In this article, ''Computer-assisted reminiscence therapy: developing practice,''(December 2013) Alan Pringle and Sharlotte Somerville explain an experimental project in which the use of new technology helps to recover the patient with dementia. According to the authors reminiscence therapy works very well for the patients with short-term memory loss . As the Dementia starts becoming chronic it can lead the patient to physical and mental behavior disorders. Pringle and Somerville discusses in the article that reminiscence therapy helps to cure Dementia by making a connection with a patient ,so patients can trust nurses and response to reminiscence therapy.
He argued that humans can receive pleasure from any number of objects. He further argued that, as humans develop, they become fixated on different and specific objects through their stages of development—first in the oral stage, exemplified by an infant's pleasure in nursing, then in the anal stage, exemplified by a toddler's pleasure in evacuating his or her bowels, then in the phallic stage; focus on genitals. In the latency period, Freud contended, male infants become fixated on the mother as a sexual object. This is known as the Oedipus complex, a phase brought to an end by threats of castration, resulting in the Castration anxiety.
It is crucial for a therapist to present a safe, peaceful and nonjudgmental environment to gain the trust of the client. When working with a crisis client, the therapist may have more of a challenge to obtain eye contact whereas a client that is not in crisis may feel ashamed. There is always a level of uncertainty with both the therapist and client in the first few initial meetings. The client may be wondering if they will be judged or accepted. Vulnerability is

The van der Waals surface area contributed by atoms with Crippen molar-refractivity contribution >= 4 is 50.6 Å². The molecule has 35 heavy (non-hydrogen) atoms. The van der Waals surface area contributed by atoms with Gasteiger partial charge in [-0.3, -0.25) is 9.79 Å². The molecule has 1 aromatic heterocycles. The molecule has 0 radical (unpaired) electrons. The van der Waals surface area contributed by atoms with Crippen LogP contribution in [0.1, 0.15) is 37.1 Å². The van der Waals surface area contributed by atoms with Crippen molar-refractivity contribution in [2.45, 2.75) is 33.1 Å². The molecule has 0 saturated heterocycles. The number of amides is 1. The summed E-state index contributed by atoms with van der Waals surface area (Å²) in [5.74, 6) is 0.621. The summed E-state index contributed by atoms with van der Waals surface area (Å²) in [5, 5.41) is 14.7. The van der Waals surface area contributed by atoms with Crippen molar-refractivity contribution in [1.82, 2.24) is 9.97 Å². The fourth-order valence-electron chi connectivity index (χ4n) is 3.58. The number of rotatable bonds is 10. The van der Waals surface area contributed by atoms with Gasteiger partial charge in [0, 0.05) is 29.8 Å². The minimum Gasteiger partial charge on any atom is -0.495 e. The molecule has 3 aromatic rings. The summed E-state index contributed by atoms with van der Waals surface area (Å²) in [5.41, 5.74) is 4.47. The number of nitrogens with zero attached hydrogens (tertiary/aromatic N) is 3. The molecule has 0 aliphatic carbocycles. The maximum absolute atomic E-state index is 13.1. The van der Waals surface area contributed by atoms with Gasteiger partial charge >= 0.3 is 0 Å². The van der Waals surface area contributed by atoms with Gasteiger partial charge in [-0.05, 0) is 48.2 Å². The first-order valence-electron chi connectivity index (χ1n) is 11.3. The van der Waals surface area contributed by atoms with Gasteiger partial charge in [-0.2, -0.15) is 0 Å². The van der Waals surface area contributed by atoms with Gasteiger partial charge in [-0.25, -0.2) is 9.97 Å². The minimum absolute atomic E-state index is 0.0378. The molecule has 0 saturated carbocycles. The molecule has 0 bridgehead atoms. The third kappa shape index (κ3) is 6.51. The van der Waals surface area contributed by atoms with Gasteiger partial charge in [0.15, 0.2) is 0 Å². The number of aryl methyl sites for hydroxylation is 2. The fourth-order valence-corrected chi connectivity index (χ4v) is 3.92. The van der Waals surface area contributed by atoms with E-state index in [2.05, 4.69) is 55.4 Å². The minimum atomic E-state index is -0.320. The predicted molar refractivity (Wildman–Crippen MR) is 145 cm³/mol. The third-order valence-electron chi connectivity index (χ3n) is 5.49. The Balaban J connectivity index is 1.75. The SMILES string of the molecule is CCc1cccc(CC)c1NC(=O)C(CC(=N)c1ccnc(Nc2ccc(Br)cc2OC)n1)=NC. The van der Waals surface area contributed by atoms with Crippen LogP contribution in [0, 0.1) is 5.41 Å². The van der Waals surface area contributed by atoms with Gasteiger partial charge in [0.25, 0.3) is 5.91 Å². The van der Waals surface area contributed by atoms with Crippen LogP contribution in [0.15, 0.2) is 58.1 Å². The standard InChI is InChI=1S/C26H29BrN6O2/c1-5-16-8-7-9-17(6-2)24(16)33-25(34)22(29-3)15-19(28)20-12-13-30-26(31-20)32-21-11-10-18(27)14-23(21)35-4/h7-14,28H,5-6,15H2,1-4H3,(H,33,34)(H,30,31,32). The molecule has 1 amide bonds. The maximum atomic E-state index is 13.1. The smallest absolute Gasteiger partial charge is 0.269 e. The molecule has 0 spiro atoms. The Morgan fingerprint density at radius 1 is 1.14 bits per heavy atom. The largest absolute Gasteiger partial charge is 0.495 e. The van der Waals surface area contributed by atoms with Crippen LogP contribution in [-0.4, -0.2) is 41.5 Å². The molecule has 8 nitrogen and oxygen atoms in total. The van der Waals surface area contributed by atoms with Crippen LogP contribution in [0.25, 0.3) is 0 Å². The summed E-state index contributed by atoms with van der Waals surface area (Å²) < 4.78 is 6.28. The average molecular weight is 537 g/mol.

A physician has an unenviable position. He is closest to man approaching a god-like stature and when that god stumbles, the consequences can be disastrous. This is even more so in the field of psychiatry where the fact that mental illness exists is not disputed, but the diagnoses and treatment is often suspect. However, despite the demise of 'doctor knows best ', we still need to trust a psychiatrist since diagnosis is based on a patient 's expressed thoughts and overt behaviours rather than solely on biological phenomena. This requires not only that the patient trust the doctor, but even before that, the doctor appreciates and understands the context of those behaviours; behaviours that are influenced by the patient 's environment.
It is all about the amount of empathy the therapist contains.
During this roundtable discussion, I realized that the relationship between a therapist and a client can become very complicated; especially when a client becomes defensive. I think that as a therapist, it would be difficult to react appropriately to challenging statements made by a client. Personally, I would feel the need to become defensive when responding to a client. Although through this exercise, I learned that the client will challenge the therapist in attempt to reflect the attention on the therapist.
Previous problems might still be in effect. Likewise, any negative experience associated with the mental health specialist or the negative outcome of the treatment is most likely to influence the client’s attitude and cooperation toward both treatment and the therapist. Moreover, previous diagnosis and medication are essential data for the counseling process. Sometimes clients cannot name their previous diagnosis, and give details about past and current problems. Nevertheless, therapists can gain insight into the client’s mental health history by considering his/her medications and mental health report.